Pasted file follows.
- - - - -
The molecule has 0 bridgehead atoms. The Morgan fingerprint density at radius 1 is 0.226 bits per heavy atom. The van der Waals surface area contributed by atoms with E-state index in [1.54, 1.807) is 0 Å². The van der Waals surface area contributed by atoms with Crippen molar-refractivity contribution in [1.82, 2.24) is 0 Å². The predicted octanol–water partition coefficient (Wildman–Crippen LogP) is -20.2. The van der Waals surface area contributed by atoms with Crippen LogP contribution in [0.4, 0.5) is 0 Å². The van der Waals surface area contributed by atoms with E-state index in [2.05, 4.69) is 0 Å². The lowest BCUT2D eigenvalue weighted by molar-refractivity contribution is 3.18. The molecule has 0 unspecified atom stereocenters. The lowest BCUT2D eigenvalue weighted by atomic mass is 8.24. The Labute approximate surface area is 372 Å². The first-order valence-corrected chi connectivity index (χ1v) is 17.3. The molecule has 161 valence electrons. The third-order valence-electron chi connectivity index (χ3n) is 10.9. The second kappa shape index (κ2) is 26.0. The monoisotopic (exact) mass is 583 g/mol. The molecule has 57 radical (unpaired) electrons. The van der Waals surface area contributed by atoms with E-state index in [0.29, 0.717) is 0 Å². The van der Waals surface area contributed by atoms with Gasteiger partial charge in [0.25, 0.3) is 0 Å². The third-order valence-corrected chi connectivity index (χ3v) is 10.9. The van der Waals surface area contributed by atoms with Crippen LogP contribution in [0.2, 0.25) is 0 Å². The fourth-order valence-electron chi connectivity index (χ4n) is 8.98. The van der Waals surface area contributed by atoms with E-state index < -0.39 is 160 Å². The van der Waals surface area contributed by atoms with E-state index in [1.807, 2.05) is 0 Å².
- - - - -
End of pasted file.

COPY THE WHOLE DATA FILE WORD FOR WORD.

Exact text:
The molecule has 0 bridgehead atoms. The Morgan fingerprint density at radius 1 is 0.226 bits per heavy atom. The van der Waals surface area contributed by atoms with E-state index in [1.54, 1.807) is 0 Å². The van der Waals surface area contributed by atoms with Crippen molar-refractivity contribution in [1.82, 2.24) is 0 Å². The predicted octanol–water partition coefficient (Wildman–Crippen LogP) is -20.2. The van der Waals surface area contributed by atoms with Crippen LogP contribution in [0.4, 0.5) is 0 Å². The van der Waals surface area contributed by atoms with E-state index in [2.05, 4.69) is 0 Å². The lowest BCUT2D eigenvalue weighted by molar-refractivity contribution is 3.18. The molecule has 0 unspecified atom stereocenters. The lowest BCUT2D eigenvalue weighted by atomic mass is 8.24. The Labute approximate surface area is 372 Å². The first-order valence-corrected chi connectivity index (χ1v) is 17.3. The molecule has 161 valence electrons. The third-order valence-electron chi connectivity index (χ3n) is 10.9. The second kappa shape index (κ2) is 26.0. The monoisotopic (exact) mass is 583 g/mol. The molecule has 57 radical (unpaired) electrons. The van der Waals surface area contributed by atoms with E-state index in [0.29, 0.717) is 0 Å². The van der Waals surface area contributed by atoms with Gasteiger partial charge in [0.25, 0.3) is 0 Å². The third-order valence-corrected chi connectivity index (χ3v) is 10.9. The van der Waals surface area contributed by atoms with Crippen LogP contribution in [0.2, 0.25) is 0 Å². The fourth-order valence-electron chi connectivity index (χ4n) is 8.98. The van der Waals surface area contributed by atoms with E-state index < -0.39 is 160 Å². The van der Waals surface area contributed by atoms with E-state index in [1.807, 2.05) is 0 Å².